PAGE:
Two SDL internals and 3 externals can't possibly rate who's the best. Well, maybe Tridionhotties are obvious, but surely out-of-scope for a technical community sharing award.
2. Why Did So-and-So Win?
"He's not as good, nice, or good looking as these other candidates."
He or she met three requirements that emphasize online sharing (more so than hotness or being the best/helpful/most ____):
- Voluntarily sharing their Tridion expertise and knowledge online for the previous 12 months.
- Getting nominated
- Getting 3 out of 5 votes
To receive the MVP award, nominees go through a review process by the MVP Selection panel. This panel will evaluate each nominee's voluntary contribution to the community over the past 12 months, the quality of their feedback and knowledge, and level of impact. Active MVPs will be re-evaluated every year, and the MVP title is only valid for one year each time. Active MVPs do not have to re-nominate, but are asked to continue their sharing activities.
3. Finally. What took so long to recognize So-and-So?
- He wasn't nominated (oops, don't forget next time).
- He didn't share enough knowledge online and/or didn't get 3 out of 5 votes.
- The SDL Tridion Community MVP is not an Employee Recognition Program, it's not influenced by SDL management nor is it based on customer feedback. More nominations might help, but the nominee only needs one (like meiosis).
The Community in 2013.
You can start or continue to help customers online.
- Post how to guides online online
- Share your Tridion expertise online
- Ask and/or answer questions online
- Host and/or present at user events and share the results online
- Share best practices, argue against best practices... online
SDL CMT Knowledge Sharing. Knowledge Leadership? SDL staff started 16 new Tridion-related blogs since 2011. In the last year they shared over 192 posts mostly on Tridion with lots of code, examples, and best practices. With SDL Tridion 2013 coming out, I think we'll see a lot more from SDL's staff. I also see more colleagues finding ways to give themselves permission to share.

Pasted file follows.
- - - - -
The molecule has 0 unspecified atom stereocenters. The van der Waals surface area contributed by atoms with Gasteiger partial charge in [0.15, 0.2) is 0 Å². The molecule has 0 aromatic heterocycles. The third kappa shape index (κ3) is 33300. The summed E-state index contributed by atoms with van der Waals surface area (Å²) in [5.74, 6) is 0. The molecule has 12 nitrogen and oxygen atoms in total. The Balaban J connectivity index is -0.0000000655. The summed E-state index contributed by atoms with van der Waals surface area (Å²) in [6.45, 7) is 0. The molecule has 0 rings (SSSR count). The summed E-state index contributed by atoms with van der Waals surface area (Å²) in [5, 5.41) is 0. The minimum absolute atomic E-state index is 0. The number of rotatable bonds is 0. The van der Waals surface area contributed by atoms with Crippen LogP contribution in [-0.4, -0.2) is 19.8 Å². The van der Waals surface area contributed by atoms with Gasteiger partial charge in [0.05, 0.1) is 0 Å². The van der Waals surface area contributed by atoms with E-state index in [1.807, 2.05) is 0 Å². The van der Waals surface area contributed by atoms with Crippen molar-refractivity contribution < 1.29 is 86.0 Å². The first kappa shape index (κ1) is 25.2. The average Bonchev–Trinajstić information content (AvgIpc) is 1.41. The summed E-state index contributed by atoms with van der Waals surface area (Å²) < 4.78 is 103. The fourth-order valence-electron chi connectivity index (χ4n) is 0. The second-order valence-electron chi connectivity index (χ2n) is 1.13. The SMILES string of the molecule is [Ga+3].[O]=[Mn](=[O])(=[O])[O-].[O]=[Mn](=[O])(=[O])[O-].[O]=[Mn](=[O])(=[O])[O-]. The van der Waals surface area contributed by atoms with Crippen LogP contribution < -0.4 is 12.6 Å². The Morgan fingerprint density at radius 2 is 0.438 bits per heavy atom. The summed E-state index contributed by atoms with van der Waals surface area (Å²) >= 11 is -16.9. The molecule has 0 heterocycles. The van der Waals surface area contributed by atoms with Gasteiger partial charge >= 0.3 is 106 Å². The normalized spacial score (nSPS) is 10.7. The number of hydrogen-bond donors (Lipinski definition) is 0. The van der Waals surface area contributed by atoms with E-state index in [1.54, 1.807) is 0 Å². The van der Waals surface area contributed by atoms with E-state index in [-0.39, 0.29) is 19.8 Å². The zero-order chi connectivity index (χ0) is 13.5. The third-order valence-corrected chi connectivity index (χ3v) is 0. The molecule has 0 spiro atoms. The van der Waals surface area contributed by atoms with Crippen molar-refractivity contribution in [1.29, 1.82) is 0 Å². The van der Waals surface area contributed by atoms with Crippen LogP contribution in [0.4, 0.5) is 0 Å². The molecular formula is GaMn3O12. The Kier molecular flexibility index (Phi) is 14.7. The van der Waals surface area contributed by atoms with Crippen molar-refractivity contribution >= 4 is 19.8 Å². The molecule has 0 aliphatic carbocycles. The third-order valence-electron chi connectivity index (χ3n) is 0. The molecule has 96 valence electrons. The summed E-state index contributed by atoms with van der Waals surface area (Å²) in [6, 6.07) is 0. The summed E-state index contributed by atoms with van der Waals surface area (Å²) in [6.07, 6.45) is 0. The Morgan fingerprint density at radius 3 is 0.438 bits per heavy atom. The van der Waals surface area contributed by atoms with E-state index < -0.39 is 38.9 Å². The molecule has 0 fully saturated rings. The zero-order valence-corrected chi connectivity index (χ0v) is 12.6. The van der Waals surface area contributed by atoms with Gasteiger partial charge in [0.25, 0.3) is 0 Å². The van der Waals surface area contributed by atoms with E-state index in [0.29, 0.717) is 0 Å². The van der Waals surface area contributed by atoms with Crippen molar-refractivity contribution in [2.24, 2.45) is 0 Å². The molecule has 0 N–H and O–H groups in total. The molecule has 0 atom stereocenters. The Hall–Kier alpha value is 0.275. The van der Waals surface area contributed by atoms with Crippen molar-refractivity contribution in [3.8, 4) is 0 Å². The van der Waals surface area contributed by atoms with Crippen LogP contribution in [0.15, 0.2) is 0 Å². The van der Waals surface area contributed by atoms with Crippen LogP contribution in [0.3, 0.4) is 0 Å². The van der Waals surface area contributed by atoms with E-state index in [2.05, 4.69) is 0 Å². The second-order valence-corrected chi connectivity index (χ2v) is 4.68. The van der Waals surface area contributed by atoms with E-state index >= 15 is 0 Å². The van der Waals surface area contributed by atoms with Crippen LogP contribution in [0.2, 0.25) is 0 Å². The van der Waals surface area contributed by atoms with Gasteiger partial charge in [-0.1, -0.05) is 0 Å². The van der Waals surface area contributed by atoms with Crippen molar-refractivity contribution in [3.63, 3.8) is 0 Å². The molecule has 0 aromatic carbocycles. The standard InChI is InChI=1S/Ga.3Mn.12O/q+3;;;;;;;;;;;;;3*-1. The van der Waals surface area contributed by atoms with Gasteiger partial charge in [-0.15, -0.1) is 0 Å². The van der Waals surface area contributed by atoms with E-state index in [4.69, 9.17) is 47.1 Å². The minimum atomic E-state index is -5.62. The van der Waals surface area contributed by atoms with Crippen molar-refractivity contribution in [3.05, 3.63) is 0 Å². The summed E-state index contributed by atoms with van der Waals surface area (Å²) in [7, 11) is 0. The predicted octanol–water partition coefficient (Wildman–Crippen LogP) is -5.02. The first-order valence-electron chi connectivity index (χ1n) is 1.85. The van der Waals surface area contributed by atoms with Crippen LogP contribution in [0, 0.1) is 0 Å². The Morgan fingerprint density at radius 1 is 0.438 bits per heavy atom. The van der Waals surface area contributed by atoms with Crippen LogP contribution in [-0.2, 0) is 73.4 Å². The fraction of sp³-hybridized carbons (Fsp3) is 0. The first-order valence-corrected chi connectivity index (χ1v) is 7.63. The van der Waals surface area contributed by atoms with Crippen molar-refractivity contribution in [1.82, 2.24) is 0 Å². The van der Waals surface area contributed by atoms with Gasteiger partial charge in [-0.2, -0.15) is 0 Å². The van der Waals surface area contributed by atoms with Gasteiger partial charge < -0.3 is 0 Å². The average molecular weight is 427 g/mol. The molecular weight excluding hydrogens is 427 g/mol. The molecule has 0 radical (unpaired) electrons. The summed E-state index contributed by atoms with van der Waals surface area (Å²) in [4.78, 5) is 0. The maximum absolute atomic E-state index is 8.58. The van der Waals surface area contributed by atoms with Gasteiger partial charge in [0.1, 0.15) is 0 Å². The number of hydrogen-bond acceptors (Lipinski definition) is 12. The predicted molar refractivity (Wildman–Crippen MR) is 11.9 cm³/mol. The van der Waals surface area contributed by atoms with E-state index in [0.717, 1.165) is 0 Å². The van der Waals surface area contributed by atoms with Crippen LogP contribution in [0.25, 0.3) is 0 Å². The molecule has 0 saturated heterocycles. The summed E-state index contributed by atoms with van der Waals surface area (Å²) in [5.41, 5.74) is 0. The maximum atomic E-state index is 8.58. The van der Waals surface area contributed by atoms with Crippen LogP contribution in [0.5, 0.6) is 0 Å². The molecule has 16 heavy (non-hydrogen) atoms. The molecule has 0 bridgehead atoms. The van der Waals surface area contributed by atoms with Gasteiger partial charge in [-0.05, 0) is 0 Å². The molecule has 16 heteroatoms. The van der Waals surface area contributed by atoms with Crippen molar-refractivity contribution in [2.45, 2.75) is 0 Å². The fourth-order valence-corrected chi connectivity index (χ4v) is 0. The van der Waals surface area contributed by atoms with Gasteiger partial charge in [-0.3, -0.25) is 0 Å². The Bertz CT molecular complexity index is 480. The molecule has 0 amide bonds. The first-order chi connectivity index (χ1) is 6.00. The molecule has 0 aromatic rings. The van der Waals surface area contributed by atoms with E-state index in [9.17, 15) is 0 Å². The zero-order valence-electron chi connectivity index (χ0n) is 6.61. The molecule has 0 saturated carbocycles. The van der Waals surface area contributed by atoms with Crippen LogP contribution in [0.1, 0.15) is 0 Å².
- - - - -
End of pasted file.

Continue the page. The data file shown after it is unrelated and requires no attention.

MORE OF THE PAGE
Expertise from Anywhere. One independent group has 33 blog posts, presents at events, and hasn't yet made the partner list. Customers and various consultants ask some of the most interesting, helpful questions on StackOverflow. Any individual can recognize the 7 wins in a vibrant technical community and start. Anywhere. Anytime.
You don't need my permission to share. But if you want to improve your SEO, get recognized in the community, and keep up with SDL's employees and experts-from-anywhere, you might need to give yourself or maybe your staff permission to share and participate online.
The community has helped me countless times. The community needs help. I'm not here to tell you to share. But consider asking yourself, “What can I share? How can I share? What will I share in 2013?”
|Easy. By Google.|
|Also easy. In case you don't like Google.|
|Don't like writing?Got a question?Maybe an answer?|